“The size of the loss is the size of the love,” noted Sawyer, early in her conversation with Judd. Judd referred to her mother’s mental condition prior to her “choosing to not continue to live” as related to a “catastrophe going on inside of her.”
“Sister and Pop deputized me in certain ways to speak on behalf of the family at this early time before details about the 30th of April become public (“a part of the gossip economy”) and are out of our control — whether it’s the autopsy or the exact manner of her death. That is the impetus for this, otherwise, it’s way too soon.”
“My mother was seen and heard in her anguish. She was walked home,” stated a distraught Judd.
Naomi Judd’s obituary:Grammy-winning matriarch of The Judds duo, dies at 76: ‘We are shattered’
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Wynonna Judd also shared via a note Ashley read on air that she would “need some time to process (her mother’s death).” She added that she was not yet ready to publicly speak about what happened and that she “just (couldn’t) believe she’s gone.”
The sisters previously said they “lost our beautiful mother to the disease of mental illness.”
“We are shattered,” they said in a tweet on May 1. “We are navigating profound grief and know that as we loved her, she was loved by her public. We are in unknown territory.”
One day after her death as The Judds were inducted into the Country Music Hall of Fame, Wynonna Judd addressed the passing of her mother.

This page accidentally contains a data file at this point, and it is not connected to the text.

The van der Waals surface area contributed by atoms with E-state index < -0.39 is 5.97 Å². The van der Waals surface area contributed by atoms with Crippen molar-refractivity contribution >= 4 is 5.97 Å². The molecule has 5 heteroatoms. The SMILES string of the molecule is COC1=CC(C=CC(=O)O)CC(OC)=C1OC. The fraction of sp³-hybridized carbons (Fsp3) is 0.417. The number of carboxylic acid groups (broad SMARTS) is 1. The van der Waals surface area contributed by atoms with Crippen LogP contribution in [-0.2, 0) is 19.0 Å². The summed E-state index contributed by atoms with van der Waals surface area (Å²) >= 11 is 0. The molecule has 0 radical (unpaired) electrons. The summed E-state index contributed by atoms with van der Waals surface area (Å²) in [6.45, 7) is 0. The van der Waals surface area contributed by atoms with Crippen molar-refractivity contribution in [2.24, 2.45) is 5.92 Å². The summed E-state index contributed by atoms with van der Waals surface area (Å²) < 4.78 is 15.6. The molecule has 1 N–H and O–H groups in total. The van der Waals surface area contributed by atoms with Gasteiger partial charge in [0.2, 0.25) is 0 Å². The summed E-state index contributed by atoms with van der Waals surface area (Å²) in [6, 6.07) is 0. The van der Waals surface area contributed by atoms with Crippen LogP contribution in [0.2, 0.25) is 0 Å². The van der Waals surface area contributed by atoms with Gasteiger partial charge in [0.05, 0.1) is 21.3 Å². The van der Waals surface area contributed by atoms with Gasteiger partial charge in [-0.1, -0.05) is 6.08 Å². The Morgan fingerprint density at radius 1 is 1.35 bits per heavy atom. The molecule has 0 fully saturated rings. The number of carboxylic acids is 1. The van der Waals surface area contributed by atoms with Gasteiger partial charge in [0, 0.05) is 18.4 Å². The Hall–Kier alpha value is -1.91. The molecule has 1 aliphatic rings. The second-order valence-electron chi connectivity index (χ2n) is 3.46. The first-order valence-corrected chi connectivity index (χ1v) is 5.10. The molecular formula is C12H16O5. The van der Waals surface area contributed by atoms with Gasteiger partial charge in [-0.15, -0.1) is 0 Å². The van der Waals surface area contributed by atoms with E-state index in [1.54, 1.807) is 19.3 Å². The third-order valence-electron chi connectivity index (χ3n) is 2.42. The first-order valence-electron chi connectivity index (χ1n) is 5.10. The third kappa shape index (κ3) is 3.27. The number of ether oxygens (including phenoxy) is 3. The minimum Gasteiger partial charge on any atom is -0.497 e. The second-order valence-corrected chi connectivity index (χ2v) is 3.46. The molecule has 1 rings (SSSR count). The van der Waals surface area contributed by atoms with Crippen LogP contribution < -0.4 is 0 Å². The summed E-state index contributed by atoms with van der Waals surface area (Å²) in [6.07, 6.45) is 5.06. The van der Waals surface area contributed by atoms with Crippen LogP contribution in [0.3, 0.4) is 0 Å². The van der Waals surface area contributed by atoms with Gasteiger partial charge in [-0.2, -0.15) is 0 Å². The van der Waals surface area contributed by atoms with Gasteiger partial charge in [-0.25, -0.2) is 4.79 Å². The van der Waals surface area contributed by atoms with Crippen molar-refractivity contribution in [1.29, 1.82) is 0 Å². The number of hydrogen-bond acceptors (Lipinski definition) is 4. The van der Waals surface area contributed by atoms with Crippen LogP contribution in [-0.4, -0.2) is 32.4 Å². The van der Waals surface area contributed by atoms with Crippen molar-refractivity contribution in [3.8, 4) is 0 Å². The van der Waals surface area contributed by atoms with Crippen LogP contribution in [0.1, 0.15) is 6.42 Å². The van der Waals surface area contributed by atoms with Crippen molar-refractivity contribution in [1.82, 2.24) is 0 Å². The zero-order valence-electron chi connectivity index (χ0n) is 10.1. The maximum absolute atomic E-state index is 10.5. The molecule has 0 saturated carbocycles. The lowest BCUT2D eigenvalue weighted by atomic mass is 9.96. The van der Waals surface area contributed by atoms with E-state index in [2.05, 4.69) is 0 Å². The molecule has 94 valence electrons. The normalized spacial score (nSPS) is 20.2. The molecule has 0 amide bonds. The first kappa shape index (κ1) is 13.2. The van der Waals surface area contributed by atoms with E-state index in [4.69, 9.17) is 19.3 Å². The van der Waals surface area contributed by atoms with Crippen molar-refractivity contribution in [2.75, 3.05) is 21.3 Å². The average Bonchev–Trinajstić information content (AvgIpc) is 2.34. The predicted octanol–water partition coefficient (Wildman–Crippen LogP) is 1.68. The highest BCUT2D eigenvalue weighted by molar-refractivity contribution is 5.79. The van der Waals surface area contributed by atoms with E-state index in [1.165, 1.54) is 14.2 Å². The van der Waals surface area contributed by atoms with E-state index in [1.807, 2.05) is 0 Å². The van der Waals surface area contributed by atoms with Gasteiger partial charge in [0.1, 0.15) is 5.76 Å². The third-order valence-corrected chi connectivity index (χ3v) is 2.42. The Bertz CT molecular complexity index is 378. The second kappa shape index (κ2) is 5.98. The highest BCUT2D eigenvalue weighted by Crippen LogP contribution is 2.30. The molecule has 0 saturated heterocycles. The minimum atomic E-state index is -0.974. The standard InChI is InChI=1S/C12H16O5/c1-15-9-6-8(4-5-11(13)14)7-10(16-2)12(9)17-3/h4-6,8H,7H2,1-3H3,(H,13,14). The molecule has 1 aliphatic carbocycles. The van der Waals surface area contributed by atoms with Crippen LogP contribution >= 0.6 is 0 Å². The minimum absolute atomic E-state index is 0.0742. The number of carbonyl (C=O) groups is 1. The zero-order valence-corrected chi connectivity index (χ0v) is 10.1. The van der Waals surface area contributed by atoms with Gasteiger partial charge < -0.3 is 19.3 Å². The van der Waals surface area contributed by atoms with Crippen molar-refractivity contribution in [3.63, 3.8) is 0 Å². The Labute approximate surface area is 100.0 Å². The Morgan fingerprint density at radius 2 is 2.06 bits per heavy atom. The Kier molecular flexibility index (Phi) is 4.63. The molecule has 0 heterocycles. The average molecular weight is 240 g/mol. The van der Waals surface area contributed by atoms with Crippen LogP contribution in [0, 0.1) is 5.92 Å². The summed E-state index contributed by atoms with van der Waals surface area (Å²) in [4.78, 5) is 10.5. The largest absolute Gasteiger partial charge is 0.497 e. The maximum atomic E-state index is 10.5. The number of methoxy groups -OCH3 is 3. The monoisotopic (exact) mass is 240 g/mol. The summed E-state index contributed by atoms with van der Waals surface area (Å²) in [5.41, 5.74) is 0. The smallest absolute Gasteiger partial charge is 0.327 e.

During The Judds’ May 1 Country Music Hall of Fame induction, Wynonna Judd said her mother died at 2:20 p.m. on April 30, and that she kissed her mother “on the forehead and walked away.” She also stated that the last act she and her sister Ashley and unnamed other family members did together was praying the Bible’s 23rd Psalm.
‘My heart is broken’:Wynonna Judd tearfully honors Naomi Judd at Country Music Hall of Fame induction
Ashley and Wynonna’s statement:What it said about their mother Naomi Judd’s death, and what it did not
“It’s a strange dynamic to be this broken and this blessed … But though my heart is broken, I will continue to sing,” she said.
In 2016, Naomi opened up about her battle with depression, telling “GMA” in an interview that she had been diagnosed with severe depression and had spent time in psychiatric hospitals. She said she was confronting lingering issues from her childhood as part of her therapy, including being molested by a relative when she was 3.
The Judds achieved 14 No. 1 hits over three decades, splitting as a performing act in 1991 after doctors diagnosed Naomi Judd with hepatitis. Between 1984 and 1991 alone, the Judds had 20 Top Ten hits, and tallied five Grammys, nine CMA Awards, and seven ACM Awards.
Since arriving in Music City in 1979, Naomi Judd — and her family — were foundational staples of country music’s continued pop evolution through the 1980s and beyond.
Ashley Judd, in her own words:Honor my mother, Naomi Judd, and her legacy by making motherhood safe and healthy
Contributing: Marcus K. Dowling, The Nashville Tennessean; Melissa Ruggieri, USA TODAY